Statistics Explained

Quality of life indicators - productive or main activity

Data extracted in October 2021.

Planned update: November 2022.


In 2020, the employment rate decreased at the level of the EU, interrupting a trend of continuous increases which started in 2014.

In 2020, the share of employees who worked under a temporary contract because they could not find a permanent job ranged from 0.3 % in Estonia to 19.5 % in Spain.

[[File:QoL - productive or main activity Nov 2021.xlsx]]

Share of employees with a temporary contract aged 15-64 years that could not find a permanent job, 2020

This article is part of a Eurostat online publication that focuses on Quality of life indicators, providing recent statistics for the European Union (EU). The publication presents a detailed view of various dimensions that can form the basis for a more profound analysis of the quality of life, complementing gross domestic product (GDP) which has traditionally been used to provide a general overview of economic and social developments.

The focus of this article is the second dimension — productive or main activity — of the nine quality of life indicators dimensions that form part of a framework, endorsed by an expert group on quality of life indicators. The term productive or main activity refers to gainful or recompensed work (for example directly paid as an employee, or indirectly recompensed as a self-employed person or unpaid family worker), referred to hereafter as paid work, unpaid work (for example, unpaid work caring for family members or volunteering) and other types of main activity status (for example, studying or retirement).

Assessing the effect of working life on the overall quality of life is a complex matter as many complementary aspects of a person’s activity have to be taken into account. Broadly speaking, the quantity as well as the quality of employment needs to be measured.

Full article

Productive or main activity in the context of quality of life

While the employment indicators analysed in this article refer only to gainful employment, work affects quality of life not only because of the income it generates but also because of the role it plays in giving people their sense of identity and opportunities for social contact with others.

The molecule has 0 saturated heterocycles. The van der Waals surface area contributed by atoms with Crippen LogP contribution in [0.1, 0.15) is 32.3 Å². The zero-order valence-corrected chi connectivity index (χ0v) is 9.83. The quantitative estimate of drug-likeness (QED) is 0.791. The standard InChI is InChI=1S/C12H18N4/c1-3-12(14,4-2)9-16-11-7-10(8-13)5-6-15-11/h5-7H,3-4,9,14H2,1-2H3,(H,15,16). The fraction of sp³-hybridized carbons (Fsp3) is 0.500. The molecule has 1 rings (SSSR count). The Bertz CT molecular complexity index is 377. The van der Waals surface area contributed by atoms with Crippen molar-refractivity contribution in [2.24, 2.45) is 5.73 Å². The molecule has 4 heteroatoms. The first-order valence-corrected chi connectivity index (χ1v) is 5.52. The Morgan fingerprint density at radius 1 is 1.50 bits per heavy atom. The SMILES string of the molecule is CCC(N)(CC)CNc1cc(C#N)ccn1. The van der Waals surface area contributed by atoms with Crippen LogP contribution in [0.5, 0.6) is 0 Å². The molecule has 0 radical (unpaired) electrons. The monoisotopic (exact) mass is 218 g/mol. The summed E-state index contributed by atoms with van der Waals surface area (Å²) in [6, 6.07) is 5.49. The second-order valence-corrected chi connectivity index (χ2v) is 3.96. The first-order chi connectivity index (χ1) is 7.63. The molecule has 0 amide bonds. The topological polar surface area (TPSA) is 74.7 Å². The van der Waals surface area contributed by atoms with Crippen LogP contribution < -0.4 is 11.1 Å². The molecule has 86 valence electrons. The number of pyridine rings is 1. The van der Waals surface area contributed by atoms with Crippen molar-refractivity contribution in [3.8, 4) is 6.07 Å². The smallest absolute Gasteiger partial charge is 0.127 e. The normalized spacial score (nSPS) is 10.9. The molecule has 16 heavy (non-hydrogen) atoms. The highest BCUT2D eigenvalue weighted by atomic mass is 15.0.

Paid work usually takes up a significant part of a person’s time and can have a significant impact on their quality of life. Work generates an income, provides a sense of identity and also offers opportunities for social contact, to be creative, to learn new things and to engage in activities that give a sense of fulfilment and enjoyment. Conversely, a person’s quality of life may deteriorate when, through work, they experience discrimination, harassment, insecurity or fear of physical injury, or have to work long hours for what they consider to be inadequate pay. A lack of work or unemployment potentially threatens a person’s psychological health.

Assessing the effect of paid work on quality of life is a complex task which requires several factors to be taken into account, covering various complementary aspects of a person’s main activity. Broadly speaking, the aspects that need to be measured are the quantity and the quality of employment. An indicator used for assessing the quantity or lack of employment is unemployment, including long-term unemployment. As noted in the Joseph E. Stiglitz, Amartya Sen and Jean-Paul Fitoussi report, ‘people who become unemployed report lower life-evaluations, even after controlling for their lower income, and with little adaptation over time; unemployed people also report a higher prevalence of various negative effects (sadness, stress and pain) and lower levels of positive ones (joy). These subjective measures suggest that the costs of unemployment exceed the income-loss suffered by those who lose their jobs, reflecting the existence of non-pecuniary effects among the unemployed and of fears and anxieties generated by unemployment in the rest of society’.

Involuntary temporary work and involuntary part-time employment are on the border between quantity and quality of employment. An indicator of involuntary part-time employment is used as a proxy for underemployment (working less than one is able and willing).

The quality of employment is measured by various sub-dimensions, within a framework developed by a joint UNECE/Eurostat/OECD Task Force, including income and benefits (the incidence of low earnings), over-qualification, work-life balance (based on the average number of hours worked and night time working) and health and safety at work (the incidence of work-related accidents). Information is also available concerning the overall perception of an individual’s satisfaction with their current job.

It should be noted that employment quantity and quality are complementary and, therefore, not to be substituted when it comes to measuring improvements in the quality of life. Improvements in quantity tend to affect the unemployed and the underemployed the most, whereas improvements in quality affect people who are in employment. The complementarity between employment quantity and quality as regards well-being has been reflected in the European Commission’s European employment strategy (EES) for more and better jobs.

Most of the indicators which are examined below are objective; in other words, they measure observed characteristics of the labour market. However, it is also important to balance these through the use of subjective indicators, such as an individual’s satisfaction with their work.

Quantitative aspects of employment